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Minneapolis ‘Umbrella Man’ who sparked AutoZone fire is Hells Angels member: police

A man captured on surveillance video smashing windows at a Minneapolis AutoZone in the wake of George Floyd’s death is a Hells Angels member bent on stirring up social unrest, police said.

Nicknamed “Umbrella Man” for his all-black getup that included a hood, gas mask and black umbrella, police said the man’s actions led to arson — the first of several that sent peaceful protests into chaos.

Police identified the 32-year-old suspect through a tip last week. Minneapolis police spokesman John Elder told the Associated Press Tuesday he could not confirm the name of the person involved, but said the investigation remains open and active.

A man poses in the parking lot of an AutoZone store in flames, while protesters hold a rally against the death of George Floyd in Minneapolis on May 27. (Carlos Gonzalez/Star Tribune via AP)

A man poses in the parking lot of an AutoZone store in flames, while protesters hold a rally against the death of George Floyd in Minneapolis on May 27. (Carlos Gonzalez/Star Tribune via AP)

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“This was the first fire that set off a string of fires and looting throughout the precinct and the rest of the city,” Minneapolis police arson investigator Erika Christensen wrote in a search warrant affidavit this week, according to the Star Tribune.

The riots spread to other parts of Minneapolis and St. Paul, and caused an estimated $500 million in damage. At least two people died — one a man who was fatally shot at a Minneapolis pawnshop and another whose burned body was found in the ruins of another pawnshop.

Floyd, a Black man, died May 25 after a white Minneapolis police officer named Derek Chauvin knelt on his neck for nearly nine minutes despite Floyd’s shouts that he could not breathe. Floyd was handcuffed at the time.

Sandra King, 70, waits for her granddaughter near the remains of AutoZone across from the Minneapolis 3rd Police Precinct in Minneapolis on May 28.  (Carlos Gonzalez/Star Tribune via AP)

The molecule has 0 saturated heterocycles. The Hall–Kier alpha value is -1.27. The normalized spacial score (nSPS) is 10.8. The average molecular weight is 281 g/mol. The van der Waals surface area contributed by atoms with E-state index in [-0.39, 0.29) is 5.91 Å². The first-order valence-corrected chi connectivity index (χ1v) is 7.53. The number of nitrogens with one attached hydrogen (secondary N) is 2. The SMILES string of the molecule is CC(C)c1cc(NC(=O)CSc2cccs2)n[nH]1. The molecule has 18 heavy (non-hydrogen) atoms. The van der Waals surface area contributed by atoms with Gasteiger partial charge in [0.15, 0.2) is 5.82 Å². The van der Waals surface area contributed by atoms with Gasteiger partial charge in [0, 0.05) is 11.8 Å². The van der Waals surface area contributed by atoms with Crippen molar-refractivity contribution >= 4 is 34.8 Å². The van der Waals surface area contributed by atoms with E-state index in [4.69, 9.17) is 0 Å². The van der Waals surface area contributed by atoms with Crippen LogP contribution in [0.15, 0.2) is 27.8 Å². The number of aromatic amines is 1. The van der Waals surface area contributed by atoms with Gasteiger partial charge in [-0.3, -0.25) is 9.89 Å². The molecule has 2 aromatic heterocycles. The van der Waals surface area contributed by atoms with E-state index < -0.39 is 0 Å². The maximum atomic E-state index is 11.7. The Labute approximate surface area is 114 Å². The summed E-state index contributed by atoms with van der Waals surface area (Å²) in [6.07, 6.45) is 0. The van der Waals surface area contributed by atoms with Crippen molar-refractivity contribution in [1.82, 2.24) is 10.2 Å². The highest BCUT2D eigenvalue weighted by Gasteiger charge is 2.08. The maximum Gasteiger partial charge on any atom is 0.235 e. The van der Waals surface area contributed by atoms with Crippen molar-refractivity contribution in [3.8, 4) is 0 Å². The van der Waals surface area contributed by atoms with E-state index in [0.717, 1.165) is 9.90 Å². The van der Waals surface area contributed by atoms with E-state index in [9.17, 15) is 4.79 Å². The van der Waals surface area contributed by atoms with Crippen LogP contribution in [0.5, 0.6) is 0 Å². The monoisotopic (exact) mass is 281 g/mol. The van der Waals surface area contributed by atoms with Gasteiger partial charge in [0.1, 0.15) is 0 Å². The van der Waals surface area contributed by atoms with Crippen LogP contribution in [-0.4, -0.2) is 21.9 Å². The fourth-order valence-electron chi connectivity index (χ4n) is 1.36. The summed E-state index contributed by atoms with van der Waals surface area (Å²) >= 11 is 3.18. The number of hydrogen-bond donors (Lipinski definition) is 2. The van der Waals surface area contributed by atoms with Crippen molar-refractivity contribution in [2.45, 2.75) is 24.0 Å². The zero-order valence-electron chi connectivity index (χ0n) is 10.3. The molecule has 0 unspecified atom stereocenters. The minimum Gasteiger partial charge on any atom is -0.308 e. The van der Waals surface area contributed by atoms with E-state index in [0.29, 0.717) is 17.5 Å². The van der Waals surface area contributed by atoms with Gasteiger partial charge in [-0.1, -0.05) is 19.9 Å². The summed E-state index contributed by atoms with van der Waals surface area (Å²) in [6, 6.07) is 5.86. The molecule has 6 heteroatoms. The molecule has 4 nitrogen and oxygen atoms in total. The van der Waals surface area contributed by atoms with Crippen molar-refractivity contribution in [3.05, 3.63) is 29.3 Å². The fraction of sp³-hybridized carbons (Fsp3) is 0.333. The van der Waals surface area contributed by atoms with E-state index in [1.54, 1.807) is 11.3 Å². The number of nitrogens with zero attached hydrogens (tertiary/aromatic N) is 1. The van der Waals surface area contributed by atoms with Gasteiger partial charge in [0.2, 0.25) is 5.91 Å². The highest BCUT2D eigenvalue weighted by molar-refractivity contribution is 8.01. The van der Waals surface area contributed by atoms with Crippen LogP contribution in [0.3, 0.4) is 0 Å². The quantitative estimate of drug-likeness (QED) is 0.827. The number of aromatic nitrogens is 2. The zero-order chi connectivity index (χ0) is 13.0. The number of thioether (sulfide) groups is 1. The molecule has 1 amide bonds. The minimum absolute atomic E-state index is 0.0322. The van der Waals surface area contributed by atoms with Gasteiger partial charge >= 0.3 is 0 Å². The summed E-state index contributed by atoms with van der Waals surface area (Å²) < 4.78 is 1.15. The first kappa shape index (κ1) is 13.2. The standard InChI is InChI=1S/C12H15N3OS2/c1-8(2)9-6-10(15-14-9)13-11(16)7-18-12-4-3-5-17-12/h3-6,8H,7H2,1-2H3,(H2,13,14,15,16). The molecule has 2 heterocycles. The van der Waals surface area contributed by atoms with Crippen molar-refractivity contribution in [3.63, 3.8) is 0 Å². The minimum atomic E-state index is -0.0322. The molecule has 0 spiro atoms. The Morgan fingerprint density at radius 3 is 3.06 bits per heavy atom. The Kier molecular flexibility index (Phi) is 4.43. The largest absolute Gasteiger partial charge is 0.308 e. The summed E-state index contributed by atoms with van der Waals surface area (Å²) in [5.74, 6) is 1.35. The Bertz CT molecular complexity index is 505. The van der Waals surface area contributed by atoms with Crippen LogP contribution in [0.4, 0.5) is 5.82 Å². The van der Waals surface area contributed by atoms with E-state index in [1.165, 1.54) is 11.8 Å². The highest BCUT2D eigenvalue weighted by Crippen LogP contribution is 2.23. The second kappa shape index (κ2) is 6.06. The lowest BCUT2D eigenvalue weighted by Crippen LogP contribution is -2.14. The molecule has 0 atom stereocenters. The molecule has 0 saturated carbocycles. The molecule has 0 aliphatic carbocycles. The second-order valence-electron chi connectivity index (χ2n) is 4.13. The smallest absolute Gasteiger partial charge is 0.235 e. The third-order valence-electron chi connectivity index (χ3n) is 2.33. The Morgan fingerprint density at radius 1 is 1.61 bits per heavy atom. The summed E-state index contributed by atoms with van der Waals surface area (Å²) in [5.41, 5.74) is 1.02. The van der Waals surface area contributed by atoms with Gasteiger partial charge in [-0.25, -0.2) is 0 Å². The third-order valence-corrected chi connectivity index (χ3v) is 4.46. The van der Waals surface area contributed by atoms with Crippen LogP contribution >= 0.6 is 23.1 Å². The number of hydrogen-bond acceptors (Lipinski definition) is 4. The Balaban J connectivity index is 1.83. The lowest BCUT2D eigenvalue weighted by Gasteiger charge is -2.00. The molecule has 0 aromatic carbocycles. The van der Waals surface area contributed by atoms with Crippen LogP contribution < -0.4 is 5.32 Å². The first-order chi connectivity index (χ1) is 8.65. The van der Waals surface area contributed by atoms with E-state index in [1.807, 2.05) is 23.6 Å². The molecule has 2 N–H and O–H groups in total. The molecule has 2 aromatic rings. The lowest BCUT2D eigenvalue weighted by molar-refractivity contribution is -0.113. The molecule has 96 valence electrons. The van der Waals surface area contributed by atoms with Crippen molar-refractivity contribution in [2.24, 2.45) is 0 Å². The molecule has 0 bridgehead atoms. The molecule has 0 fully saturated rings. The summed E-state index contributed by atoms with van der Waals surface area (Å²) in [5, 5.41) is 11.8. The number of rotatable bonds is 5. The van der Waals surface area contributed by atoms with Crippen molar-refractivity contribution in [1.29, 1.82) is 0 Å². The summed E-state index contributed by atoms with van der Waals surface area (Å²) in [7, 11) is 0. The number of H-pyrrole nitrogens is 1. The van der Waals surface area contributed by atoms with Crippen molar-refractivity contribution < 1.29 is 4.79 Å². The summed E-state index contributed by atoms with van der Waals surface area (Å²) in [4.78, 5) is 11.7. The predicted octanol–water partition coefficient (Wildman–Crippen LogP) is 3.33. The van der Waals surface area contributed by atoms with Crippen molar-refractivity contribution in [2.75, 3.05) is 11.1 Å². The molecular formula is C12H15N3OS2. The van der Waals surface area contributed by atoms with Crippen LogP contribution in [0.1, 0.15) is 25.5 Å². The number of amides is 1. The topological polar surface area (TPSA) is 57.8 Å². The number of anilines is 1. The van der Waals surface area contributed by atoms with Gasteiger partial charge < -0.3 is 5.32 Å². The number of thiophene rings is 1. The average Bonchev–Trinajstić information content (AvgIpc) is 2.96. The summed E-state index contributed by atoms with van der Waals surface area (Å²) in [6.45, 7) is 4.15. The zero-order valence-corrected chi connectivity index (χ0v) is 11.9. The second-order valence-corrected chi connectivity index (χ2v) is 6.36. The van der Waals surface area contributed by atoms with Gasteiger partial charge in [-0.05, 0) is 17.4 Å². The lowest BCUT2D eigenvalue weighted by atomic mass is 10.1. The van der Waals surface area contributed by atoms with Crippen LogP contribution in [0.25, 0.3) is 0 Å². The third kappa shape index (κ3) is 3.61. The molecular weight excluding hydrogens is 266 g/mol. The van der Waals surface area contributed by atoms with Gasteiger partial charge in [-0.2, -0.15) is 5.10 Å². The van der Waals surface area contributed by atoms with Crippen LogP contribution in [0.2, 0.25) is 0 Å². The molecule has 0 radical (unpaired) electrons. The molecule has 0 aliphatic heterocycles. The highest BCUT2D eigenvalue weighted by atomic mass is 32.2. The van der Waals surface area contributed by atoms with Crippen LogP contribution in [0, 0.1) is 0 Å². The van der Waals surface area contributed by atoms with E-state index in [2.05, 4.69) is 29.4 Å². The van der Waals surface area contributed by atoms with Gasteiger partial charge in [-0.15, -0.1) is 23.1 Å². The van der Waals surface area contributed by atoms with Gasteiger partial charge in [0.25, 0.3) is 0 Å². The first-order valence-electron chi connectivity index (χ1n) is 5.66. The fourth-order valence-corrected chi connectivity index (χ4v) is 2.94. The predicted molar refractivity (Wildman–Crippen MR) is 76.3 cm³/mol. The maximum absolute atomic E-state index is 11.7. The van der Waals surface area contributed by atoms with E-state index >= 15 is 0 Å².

Sandra King, 70, waits for her granddaughter near the remains of AutoZone across from the Minneapolis 3rd Police Precinct in Minneapolis on May 28.  (Carlos Gonzalez/Star Tribune via AP)

Protests and riots flared throughout the country in the days, weeks and even months following news of his death.

A video taken two days after Floyd’s death, on May 27, showed “Umbrella Man” breaking out the windows of an AutoZone store with a sledgehammer. Some protesters asked him to stop.

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Before that, the man spray-painted an expletive-laced phrase on the front doors, police said. The AutoZone fire was the first that firefighters responded to during the civil unrest, Assistant Minneapolis Fire Chief Bryan Tyner said Tuesday.

In the affidavit, Christensen wrote that she watched “innumerable hours” of video on social media platforms trying to identify the suspect with no luck. Then, a tipster emailed the Minneapolis Police Department identifying him as a member of the Hells Angels biker gang who “wanted to sow discord and racial unrest by breaking out the windows and writing what he did on the double red doors,” according to the affidavit.

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An investigation found that the man was also an associate of the Aryan Cowboy Brotherhood, a White supremacist prison and street gang based mainly in Minnesota and Kentucky. Several of its members were in Stillwater, in eastern Minnesota, late last month when a Muslim woman was confronted by a group of men wearing White supremacist garb.

The Associated Press contributed to this report.

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